Umar Arteh Ghalib or Omer Carte Qalib (Somali: Cumar Carte Qaalib, Arabic: عمر عرتي غالب) (born 1930) is a prominent Somali politician. He was Prime Minister of the Somali Democratic Republic from January 24, 1991 to May 1993. previously he served as Foreign Minister from 1969 to 1977. He is belonged to the United Somali Congress.
Early life and education
Ghalib was born in British Somaliland in 1930. He is a member of the Habr Awal Isaaq clan, and belonged to the United Somali Congress. He underwent elementary and intermediate education in Hargeisa and completed his secondary education in Sheikh, and his higher education in England where he was educated at Bristol University in the UK.
He started his career as a school master and then headmaster of elementary schools of Las Anod, Berbera and Hargeisa respectively. Just before he went to UK in 1956, he was appointed as vice principal of Sheikh Intermediate School. After his success in Sheikh, he went to England for higher Education. On his return in 1958 he was promoted as the first principal of Gabiley Intermediate Boarding School.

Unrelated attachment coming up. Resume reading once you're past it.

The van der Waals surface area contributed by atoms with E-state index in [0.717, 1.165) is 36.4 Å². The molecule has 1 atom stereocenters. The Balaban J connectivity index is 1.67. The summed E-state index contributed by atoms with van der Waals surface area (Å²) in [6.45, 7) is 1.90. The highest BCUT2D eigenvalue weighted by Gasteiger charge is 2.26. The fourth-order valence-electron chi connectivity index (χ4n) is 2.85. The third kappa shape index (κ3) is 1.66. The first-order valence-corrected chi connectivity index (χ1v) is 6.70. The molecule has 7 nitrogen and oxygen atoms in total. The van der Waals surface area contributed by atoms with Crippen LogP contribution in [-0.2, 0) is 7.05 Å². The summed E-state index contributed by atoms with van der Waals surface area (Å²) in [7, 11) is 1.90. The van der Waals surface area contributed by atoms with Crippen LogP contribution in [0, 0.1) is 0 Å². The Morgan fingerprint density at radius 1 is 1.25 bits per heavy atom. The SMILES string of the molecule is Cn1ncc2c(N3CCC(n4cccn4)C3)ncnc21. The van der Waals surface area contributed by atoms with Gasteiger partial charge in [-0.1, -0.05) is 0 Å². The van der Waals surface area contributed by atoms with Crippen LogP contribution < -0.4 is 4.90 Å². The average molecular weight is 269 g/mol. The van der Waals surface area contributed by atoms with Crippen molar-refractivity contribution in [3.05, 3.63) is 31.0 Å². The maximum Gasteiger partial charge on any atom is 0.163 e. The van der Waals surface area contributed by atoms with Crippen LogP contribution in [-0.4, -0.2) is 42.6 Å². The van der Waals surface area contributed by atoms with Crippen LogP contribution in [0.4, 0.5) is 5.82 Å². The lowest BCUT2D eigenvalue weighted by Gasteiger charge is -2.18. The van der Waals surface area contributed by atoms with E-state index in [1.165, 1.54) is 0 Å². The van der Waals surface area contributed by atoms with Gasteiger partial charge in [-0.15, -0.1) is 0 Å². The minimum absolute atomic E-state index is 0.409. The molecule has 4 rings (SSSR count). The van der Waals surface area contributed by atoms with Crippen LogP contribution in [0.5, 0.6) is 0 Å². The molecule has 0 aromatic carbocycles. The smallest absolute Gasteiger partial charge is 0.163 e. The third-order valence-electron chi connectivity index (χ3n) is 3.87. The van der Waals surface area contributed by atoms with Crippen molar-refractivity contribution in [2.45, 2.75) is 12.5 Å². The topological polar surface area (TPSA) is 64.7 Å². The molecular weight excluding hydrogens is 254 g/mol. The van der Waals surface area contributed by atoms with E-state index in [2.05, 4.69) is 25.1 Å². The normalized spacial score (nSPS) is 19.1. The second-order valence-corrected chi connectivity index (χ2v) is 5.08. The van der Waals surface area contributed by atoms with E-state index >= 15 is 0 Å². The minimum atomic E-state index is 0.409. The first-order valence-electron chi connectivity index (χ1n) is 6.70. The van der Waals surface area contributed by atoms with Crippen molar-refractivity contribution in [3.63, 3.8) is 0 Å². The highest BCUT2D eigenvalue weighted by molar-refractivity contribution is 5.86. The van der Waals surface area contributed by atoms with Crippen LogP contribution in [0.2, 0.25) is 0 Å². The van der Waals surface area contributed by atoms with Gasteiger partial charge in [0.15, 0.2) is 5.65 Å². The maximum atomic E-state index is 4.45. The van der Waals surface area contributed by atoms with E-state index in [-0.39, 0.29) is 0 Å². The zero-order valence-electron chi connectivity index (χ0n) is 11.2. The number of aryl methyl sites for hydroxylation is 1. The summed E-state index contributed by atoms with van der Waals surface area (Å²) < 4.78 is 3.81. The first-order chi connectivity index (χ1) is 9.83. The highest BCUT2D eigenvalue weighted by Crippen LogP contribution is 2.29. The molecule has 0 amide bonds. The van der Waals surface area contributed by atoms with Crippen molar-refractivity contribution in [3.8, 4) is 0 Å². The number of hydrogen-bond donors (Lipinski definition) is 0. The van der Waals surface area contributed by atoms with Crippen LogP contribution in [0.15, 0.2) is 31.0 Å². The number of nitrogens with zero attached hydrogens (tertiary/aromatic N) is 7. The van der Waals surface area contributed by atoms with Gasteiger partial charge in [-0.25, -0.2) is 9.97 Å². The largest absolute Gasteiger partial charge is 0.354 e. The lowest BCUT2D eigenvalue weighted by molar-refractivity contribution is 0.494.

Minister of Foreign Affairs
From 1969 to 1977, Ghalib served as Foreign Minister. As Foreign Minister, in January, 1972 he was President of the United Nations Security Council.
In 1972, he the lead mediator between Uganda and Tanzania during the Uganda–Tanzania War. Ghalib Brought Somalia into the Arab League in 1974 during his term as Foreign Minister of Somalia.
Prime Minister of Somali Democratic Republic
On 24 January 1991, he was appointed by then President of Somali Democratic Republic Siad Barre as the last Prime Minister under the latter's regime.
After Barre's ouster, the next president, Ali Mahdi Muhammad, reappointed Ghalib as prime minister, a position Ghalib would hold until May 1993.
Imprisonment and trial
On 7 June 1982, Omar Arteh Ghalib and 16 other senior leaders were removed from all party and government posts and arrested. On 7 February 1988, the trial of Arteh, former vice president Ismail Ali Abokor and other indictees ended. Omar Arteh Ghalib was sentenced to death, but under pressure from the international community and human rights organizations his death penalty was replaced by a prison term.